Effects of Ripping and Herbicide Site Preparation Treatments on Loblolly Pine Seedling Growth and Survival
Abstract:Herbicide (1 lb ai/acre hexazinone as Velpar® L) and mechanical (ripping) site preparation treatments increased height and diameter of loblolly pine (Pinus taeda L.) seedlings planted on a Ouachita Mountain site in southeastern Oklahoma. Total height after two growing seasons was increased approximately 10% by ripping, 23% by the herbicide treatment, and 49% by the combined herbicide and ripping treatment, as compared with the check treatment. Ground-line diameter was increased 20%, 55%, and 83% respectively by these treatments. Reduction of competing vegetation and increased soil moisture were related to site preparation treatments. The combined ripping and herbicide treatment was the most effective treatment in conserving soil water and in reduction of competing biomass. Competing vegetation biomass was reduced 75% in the first year by the combined ripping-herbicide treatment, and a substantial reduction in competing biomass was still evident at the end of the second growing season. South. J. Appl. For. 10:253-257, Nov. 1986.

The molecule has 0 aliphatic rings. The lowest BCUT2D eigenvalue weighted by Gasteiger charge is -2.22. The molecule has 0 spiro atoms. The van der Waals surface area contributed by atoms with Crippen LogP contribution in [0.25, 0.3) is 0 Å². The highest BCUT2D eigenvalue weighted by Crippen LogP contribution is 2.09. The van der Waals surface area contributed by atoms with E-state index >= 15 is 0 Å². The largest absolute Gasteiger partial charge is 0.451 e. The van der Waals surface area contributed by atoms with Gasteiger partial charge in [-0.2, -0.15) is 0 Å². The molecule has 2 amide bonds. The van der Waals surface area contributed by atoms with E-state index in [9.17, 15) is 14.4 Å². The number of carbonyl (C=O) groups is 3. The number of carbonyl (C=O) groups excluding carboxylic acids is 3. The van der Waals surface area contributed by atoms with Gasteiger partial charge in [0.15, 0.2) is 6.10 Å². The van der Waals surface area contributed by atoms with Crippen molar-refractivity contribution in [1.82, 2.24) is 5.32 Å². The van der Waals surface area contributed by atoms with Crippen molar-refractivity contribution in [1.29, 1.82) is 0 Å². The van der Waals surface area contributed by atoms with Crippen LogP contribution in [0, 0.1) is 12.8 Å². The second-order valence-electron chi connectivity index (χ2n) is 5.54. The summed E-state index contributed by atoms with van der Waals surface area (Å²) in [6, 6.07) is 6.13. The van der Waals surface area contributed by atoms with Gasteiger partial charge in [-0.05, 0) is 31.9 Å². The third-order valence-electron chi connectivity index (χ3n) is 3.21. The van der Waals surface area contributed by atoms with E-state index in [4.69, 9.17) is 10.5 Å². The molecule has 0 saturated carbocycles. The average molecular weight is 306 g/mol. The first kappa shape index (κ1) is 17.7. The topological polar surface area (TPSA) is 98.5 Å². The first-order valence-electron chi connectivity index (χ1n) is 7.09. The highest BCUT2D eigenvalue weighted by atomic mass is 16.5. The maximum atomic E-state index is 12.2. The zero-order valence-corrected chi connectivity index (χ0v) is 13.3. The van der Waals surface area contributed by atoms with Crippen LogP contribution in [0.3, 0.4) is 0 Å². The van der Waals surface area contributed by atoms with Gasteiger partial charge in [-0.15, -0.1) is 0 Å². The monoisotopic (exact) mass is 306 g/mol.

Document Type: Journal Article
Affiliations: Former Graduate Research Assistant, Oklahoma State University
Publication date: November 1, 1986
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- Each regional journal of applied forestry focuses on research, practice, and techniques targeted to foresters and allied professionals in specific regions of the United States and Canada. The Southern Journal of Applied Forestry covers an area from Virginia and Kentucky south to as far west as Oklahoma and east Texas.
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